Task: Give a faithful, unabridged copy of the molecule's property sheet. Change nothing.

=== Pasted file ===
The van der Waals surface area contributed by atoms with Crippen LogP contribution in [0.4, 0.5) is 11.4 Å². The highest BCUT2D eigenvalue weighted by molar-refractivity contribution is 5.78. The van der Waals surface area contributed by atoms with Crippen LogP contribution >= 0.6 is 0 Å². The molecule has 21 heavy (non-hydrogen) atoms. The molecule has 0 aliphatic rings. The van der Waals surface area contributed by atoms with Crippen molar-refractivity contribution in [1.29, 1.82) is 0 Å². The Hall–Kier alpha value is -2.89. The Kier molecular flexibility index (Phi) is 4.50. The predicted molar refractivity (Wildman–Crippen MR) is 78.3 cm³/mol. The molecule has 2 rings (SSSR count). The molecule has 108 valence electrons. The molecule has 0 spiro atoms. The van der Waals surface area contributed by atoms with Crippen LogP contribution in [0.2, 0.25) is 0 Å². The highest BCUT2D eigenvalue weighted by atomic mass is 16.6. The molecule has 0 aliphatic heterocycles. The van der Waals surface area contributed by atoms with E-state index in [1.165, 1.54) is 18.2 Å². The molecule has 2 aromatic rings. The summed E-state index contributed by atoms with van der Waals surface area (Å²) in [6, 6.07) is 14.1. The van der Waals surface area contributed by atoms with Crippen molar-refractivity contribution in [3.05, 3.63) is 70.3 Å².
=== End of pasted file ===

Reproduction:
The van der Waals surface area contributed by atoms with Crippen LogP contribution in [0.4, 0.5) is 11.4 Å². The highest BCUT2D eigenvalue weighted by molar-refractivity contribution is 5.78. The van der Waals surface area contributed by atoms with Crippen LogP contribution >= 0.6 is 0 Å². The molecule has 21 heavy (non-hydrogen) atoms. The molecule has 0 aliphatic rings. The van der Waals surface area contributed by atoms with Crippen molar-refractivity contribution in [1.29, 1.82) is 0 Å². The Hall–Kier alpha value is -2.89. The Kier molecular flexibility index (Phi) is 4.50. The predicted molar refractivity (Wildman–Crippen MR) is 78.3 cm³/mol. The molecule has 2 rings (SSSR count). The molecule has 108 valence electrons. The molecule has 0 spiro atoms. The van der Waals surface area contributed by atoms with Crippen LogP contribution in [0.2, 0.25) is 0 Å². The highest BCUT2D eigenvalue weighted by atomic mass is 16.6. The molecule has 0 aliphatic heterocycles. The van der Waals surface area contributed by atoms with E-state index in [1.165, 1.54) is 18.2 Å². The molecule has 2 aromatic rings. The summed E-state index contributed by atoms with van der Waals surface area (Å²) in [6, 6.07) is 14.1. The van der Waals surface area contributed by atoms with Crippen molar-refractivity contribution in [3.05, 3.63) is 70.3 Å².